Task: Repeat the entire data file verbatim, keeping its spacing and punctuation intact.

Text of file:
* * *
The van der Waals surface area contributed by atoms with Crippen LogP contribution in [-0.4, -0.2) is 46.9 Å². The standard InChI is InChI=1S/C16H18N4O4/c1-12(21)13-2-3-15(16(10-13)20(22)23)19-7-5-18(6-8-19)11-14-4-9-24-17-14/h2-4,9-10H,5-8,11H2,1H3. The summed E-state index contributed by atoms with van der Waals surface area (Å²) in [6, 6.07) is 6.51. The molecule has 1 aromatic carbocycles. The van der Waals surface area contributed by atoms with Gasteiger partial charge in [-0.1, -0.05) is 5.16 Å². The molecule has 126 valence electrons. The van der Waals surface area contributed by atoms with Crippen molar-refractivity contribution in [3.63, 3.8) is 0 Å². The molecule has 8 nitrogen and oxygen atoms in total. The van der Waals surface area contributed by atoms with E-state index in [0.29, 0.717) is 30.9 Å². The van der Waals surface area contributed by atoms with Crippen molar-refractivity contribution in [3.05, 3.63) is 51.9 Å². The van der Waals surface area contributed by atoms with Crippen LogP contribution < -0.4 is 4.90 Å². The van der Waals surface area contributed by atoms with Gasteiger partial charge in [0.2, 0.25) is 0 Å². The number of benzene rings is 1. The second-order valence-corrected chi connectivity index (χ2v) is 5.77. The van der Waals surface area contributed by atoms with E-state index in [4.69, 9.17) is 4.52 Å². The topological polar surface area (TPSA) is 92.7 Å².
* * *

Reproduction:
The van der Waals surface area contributed by atoms with Crippen LogP contribution in [-0.4, -0.2) is 46.9 Å². The standard InChI is InChI=1S/C16H18N4O4/c1-12(21)13-2-3-15(16(10-13)20(22)23)19-7-5-18(6-8-19)11-14-4-9-24-17-14/h2-4,9-10H,5-8,11H2,1H3. The summed E-state index contributed by atoms with van der Waals surface area (Å²) in [6, 6.07) is 6.51. The molecule has 1 aromatic carbocycles. The van der Waals surface area contributed by atoms with Gasteiger partial charge in [-0.1, -0.05) is 5.16 Å². The molecule has 126 valence electrons. The van der Waals surface area contributed by atoms with Crippen molar-refractivity contribution in [3.63, 3.8) is 0 Å². The molecule has 8 nitrogen and oxygen atoms in total. The van der Waals surface area contributed by atoms with E-state index in [0.29, 0.717) is 30.9 Å². The van der Waals surface area contributed by atoms with Crippen molar-refractivity contribution in [3.05, 3.63) is 51.9 Å². The van der Waals surface area contributed by atoms with Crippen LogP contribution < -0.4 is 4.90 Å². The van der Waals surface area contributed by atoms with Gasteiger partial charge in [0.2, 0.25) is 0 Å². The number of benzene rings is 1. The second-order valence-corrected chi connectivity index (χ2v) is 5.77. The van der Waals surface area contributed by atoms with E-state index in [4.69, 9.17) is 4.52 Å². The topological polar surface area (TPSA) is 92.7 Å².